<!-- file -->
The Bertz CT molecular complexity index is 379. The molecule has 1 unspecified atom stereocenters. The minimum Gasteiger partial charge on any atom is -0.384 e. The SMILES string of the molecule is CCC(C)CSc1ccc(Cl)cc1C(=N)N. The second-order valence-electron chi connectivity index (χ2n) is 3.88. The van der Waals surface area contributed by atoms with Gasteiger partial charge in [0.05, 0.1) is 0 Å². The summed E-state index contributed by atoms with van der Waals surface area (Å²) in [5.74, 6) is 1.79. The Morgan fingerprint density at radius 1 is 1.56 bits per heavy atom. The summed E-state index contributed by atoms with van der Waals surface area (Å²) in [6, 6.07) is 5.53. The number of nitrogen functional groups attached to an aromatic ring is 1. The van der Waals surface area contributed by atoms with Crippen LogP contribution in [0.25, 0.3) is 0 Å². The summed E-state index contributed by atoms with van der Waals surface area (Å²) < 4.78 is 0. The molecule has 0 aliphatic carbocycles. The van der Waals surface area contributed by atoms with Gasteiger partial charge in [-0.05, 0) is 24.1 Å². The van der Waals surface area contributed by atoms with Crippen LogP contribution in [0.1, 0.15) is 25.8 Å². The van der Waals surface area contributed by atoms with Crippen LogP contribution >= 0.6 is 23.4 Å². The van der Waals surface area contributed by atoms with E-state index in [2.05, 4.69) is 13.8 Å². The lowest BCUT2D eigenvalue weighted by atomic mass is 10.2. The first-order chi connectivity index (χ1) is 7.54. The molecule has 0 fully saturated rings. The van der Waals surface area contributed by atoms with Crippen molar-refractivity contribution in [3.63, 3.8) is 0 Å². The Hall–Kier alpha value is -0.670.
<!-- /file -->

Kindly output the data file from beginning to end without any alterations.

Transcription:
The Bertz CT molecular complexity index is 379. The molecule has 1 unspecified atom stereocenters. The minimum Gasteiger partial charge on any atom is -0.384 e. The SMILES string of the molecule is CCC(C)CSc1ccc(Cl)cc1C(=N)N. The second-order valence-electron chi connectivity index (χ2n) is 3.88. The van der Waals surface area contributed by atoms with Gasteiger partial charge in [0.05, 0.1) is 0 Å². The summed E-state index contributed by atoms with van der Waals surface area (Å²) in [5.74, 6) is 1.79. The Morgan fingerprint density at radius 1 is 1.56 bits per heavy atom. The summed E-state index contributed by atoms with van der Waals surface area (Å²) in [6, 6.07) is 5.53. The number of nitrogen functional groups attached to an aromatic ring is 1. The van der Waals surface area contributed by atoms with Crippen LogP contribution in [0.25, 0.3) is 0 Å². The summed E-state index contributed by atoms with van der Waals surface area (Å²) < 4.78 is 0. The molecule has 0 aliphatic carbocycles. The van der Waals surface area contributed by atoms with Gasteiger partial charge in [-0.05, 0) is 24.1 Å². The van der Waals surface area contributed by atoms with Crippen LogP contribution in [0.1, 0.15) is 25.8 Å². The van der Waals surface area contributed by atoms with Crippen LogP contribution >= 0.6 is 23.4 Å². The van der Waals surface area contributed by atoms with E-state index in [2.05, 4.69) is 13.8 Å². The lowest BCUT2D eigenvalue weighted by atomic mass is 10.2. The first-order chi connectivity index (χ1) is 7.54. The molecule has 0 fully saturated rings. The van der Waals surface area contributed by atoms with Crippen molar-refractivity contribution in [3.63, 3.8) is 0 Å². The Hall–Kier alpha value is -0.670.